Still, the second half of Cook’s rookie season was encouraging. After failing to reach double-digit fantasy points even once over the season’s first 12 weeks, Cook did it three times from Weeks 13-16.

    Should You Draft James Cook in Fantasy?

    The key to optimism surrounding Cook’s sophomore season is his rookie-year efficiency and the Bills’ moves at the running back position. We already covered the former. As for the latter, the Bills’ offseason moves suggest a belief in Cook taking on an expanded role.

    Since 2020, the Bills were mostly rolling out the duo of Singletary and Moss. Well, last season, the Bills traded Moss to the Colts during the year. This offseason, the Bills let Singletary walk in free agency. He has since signed with the Houston Texans. Their biggest move was acquiring Nyheim Hines via trade. But the Bills primarily used Hines on special teams anyway.

    Heading into the 2023 campaign, the Bills easily could have spent significant finances or draft capital on the running back position. Instead, their only meaningful move was signing Damien Harris. They didn’t draft a single running back.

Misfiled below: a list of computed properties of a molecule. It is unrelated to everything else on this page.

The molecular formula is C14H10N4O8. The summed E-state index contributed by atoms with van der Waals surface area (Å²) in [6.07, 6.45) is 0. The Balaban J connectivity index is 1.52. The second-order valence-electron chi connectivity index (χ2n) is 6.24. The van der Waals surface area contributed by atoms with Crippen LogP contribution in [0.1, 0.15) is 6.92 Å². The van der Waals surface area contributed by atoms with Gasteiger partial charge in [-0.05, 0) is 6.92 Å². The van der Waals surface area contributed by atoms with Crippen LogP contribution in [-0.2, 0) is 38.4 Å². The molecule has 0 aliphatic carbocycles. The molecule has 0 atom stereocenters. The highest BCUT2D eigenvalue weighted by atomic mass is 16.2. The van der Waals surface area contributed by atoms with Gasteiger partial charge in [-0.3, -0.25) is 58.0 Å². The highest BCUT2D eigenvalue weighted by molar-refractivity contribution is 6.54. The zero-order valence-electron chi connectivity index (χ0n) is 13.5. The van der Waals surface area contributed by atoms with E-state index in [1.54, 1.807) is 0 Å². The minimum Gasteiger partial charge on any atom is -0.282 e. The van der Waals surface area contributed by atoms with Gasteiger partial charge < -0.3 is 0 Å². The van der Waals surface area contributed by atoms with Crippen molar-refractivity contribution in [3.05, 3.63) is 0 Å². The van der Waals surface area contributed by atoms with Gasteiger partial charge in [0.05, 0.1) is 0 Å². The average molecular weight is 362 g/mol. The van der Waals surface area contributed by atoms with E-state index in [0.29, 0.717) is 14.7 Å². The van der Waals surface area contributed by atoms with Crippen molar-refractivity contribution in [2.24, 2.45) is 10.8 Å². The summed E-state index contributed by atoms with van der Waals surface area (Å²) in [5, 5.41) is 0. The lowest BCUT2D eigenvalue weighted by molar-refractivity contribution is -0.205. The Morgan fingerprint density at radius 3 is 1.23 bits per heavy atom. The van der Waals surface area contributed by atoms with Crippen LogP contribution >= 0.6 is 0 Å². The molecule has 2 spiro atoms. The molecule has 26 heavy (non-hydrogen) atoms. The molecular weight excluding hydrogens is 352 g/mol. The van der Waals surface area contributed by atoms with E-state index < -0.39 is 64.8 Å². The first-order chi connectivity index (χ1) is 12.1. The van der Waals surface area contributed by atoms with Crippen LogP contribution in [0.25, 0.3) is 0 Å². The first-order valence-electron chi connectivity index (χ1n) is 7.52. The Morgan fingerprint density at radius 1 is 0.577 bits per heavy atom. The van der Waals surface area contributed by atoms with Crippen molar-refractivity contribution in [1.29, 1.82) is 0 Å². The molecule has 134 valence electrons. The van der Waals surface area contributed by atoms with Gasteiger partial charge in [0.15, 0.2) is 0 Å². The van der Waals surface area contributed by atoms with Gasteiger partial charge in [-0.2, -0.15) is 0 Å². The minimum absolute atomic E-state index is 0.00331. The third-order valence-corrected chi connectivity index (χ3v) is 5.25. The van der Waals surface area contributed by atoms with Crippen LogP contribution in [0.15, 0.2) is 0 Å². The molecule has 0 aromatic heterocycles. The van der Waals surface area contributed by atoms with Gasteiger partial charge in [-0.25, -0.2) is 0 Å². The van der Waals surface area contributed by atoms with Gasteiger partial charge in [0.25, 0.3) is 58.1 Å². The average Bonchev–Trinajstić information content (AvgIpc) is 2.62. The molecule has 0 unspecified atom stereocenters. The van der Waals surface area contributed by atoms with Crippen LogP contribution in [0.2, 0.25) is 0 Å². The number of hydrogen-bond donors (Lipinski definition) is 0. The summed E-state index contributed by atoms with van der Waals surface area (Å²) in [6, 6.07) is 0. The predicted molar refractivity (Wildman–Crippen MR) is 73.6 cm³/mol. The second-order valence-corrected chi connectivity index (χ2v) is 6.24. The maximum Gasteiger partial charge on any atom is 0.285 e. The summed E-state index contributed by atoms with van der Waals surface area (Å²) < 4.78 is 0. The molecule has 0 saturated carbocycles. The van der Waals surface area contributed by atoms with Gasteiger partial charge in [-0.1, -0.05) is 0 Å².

This sets up Cook to be in a committee with Harris, which is perfectly fine for fantasy purposes. Seldom few RBs are three-down backs, and Cook was never going to be that guy. We just need Cook to have a solid, fantasy-relevant role. And he does.

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    The question, of course, is how much can Cook produce? At 216 pounds, Harris is far more suited for goal-line work. His role should be the early-down grinder and short-yardage back. That leaves the 199-pound Cook as the likely receiving back.

    Cook’s usage in the passing game will be the primary source of his fantasy value. It should give him a solid weekly floor, but the lack of touchdown upside caps his ceiling.

    There’s also the matter of Josh Allen being a mobile quarterback who not only steals touchdowns but doesn’t throw to running backs that much.